Last month I promised to let you know about Consense (conference of the German Sustainable Building Council, recently held alongside the World Green Building Congress in Stuttgart, Germany).
I recently attended this year’s World Green Building Congress, in Stuttgart, Germany, held alongside the host country’s annual conference, in this case the German Sustainable Building Council’s Consense.
It’s been a hard but remarkable year, with budgets being tightly held and no clear signal from central government that green building is on the agenda (but it doesn’t appear to be entirely off the agenda either). The good news is that this hasn’t stopped our strong supporters from continuing to develop, build and operate green buildings.
We are delighted to announce to you that New Zealand’s building owners and tenants will soon be able to benchmark the energy performance of their office premises, with the introduction of NZ NABERS (National Australian Built Environmental Ratings Scheme) into the New Zealand market later this year.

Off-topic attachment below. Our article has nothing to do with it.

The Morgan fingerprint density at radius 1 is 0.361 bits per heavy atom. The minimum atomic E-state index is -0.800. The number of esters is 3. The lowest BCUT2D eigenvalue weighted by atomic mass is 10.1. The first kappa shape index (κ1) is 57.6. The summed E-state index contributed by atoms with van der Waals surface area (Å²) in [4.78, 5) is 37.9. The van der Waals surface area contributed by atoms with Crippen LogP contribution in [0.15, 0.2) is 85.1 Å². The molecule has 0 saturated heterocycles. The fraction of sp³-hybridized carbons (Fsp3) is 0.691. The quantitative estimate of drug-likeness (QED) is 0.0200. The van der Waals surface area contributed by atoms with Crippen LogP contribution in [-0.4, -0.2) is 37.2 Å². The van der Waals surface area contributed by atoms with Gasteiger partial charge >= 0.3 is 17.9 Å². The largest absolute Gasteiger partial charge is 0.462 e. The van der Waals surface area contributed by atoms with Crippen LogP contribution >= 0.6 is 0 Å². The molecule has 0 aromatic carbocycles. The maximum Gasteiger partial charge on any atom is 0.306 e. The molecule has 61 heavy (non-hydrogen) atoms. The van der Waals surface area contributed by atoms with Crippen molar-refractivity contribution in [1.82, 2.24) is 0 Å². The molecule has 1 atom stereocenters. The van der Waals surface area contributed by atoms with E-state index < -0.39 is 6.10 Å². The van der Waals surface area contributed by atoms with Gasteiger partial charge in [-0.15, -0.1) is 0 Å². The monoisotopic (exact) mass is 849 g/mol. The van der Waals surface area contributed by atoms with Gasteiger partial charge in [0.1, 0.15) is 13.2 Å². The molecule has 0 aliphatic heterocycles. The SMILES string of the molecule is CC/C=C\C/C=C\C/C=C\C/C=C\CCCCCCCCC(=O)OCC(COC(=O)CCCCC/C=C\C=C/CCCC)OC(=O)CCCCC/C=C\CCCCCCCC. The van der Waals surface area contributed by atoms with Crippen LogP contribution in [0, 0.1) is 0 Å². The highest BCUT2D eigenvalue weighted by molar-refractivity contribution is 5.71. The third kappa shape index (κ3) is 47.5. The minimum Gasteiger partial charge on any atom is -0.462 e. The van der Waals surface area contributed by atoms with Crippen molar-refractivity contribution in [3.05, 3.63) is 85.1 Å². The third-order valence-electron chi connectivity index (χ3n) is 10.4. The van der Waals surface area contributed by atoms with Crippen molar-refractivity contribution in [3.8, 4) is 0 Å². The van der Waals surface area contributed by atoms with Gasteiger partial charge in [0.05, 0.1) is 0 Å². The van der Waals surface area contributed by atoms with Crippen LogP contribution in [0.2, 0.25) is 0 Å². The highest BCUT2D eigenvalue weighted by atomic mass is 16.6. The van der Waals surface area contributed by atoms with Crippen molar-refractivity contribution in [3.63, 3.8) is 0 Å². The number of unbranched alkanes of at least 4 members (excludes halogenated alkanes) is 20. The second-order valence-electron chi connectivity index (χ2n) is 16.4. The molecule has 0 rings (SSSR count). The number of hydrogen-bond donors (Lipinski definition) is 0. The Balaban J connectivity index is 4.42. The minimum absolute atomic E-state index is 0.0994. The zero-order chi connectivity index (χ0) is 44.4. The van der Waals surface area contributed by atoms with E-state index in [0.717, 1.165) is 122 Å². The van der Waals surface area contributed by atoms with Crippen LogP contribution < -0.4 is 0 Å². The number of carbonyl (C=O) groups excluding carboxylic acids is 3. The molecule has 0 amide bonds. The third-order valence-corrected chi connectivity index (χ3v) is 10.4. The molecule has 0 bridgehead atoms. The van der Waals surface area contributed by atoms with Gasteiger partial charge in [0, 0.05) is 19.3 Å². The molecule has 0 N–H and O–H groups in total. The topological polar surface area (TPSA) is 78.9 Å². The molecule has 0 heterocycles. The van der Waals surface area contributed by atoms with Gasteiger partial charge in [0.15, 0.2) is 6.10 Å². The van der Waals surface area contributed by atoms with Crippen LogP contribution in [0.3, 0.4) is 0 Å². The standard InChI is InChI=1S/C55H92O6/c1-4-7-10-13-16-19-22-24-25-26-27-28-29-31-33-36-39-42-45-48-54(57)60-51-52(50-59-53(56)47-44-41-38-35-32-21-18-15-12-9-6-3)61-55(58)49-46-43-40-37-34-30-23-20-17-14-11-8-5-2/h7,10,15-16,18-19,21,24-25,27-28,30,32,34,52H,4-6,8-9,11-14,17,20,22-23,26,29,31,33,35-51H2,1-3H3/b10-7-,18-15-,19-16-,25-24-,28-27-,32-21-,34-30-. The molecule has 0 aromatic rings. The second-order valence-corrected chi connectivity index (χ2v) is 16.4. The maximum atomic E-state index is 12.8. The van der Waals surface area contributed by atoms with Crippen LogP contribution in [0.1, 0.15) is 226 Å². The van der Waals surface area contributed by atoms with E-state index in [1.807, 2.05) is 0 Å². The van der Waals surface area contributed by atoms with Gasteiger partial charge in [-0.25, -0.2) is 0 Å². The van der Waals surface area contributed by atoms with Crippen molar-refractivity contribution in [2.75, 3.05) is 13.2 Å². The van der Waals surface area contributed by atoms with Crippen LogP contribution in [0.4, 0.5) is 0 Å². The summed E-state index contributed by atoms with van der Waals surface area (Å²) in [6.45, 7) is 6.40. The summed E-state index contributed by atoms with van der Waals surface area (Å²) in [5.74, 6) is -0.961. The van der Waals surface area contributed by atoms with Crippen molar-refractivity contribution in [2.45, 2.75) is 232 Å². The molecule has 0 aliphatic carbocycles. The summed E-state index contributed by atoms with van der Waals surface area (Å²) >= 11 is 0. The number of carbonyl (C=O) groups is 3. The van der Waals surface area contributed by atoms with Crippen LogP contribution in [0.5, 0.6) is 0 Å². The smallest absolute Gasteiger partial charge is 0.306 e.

We’ve reached the crunch point with BASE (Building a Sustainable Environment), the tool we have been developing for the Christchurch rebuild. Our submission to CERA is in, we have been engaging (and continue to) with numerous different stakeholder groups across Christchurch and we have started industry training to get ready. We’re now awaiting Gerry Brownlee’s decision as to whether BASE gets the green light or not.
With the re-election of John Key’s National Party back into government, the prospect for green building on central government’s agenda doesn’t bode well and needs to change.
On a global level, and increasingly at a national level, cities and the actions of local government are leading the way in taking action to address sustainability issues. Cities are in a unique position and collectively are having a significant global impact.
Many of you will know we launched the Homestar online tool in November 2010.
One of the things that struck me at the Christchurch Expo a couple of weeks ago, was that even though people might disagree on this or that building, what sculpture to have and where, there was remarkable unanimity about the essence of the kind of city people want to live in.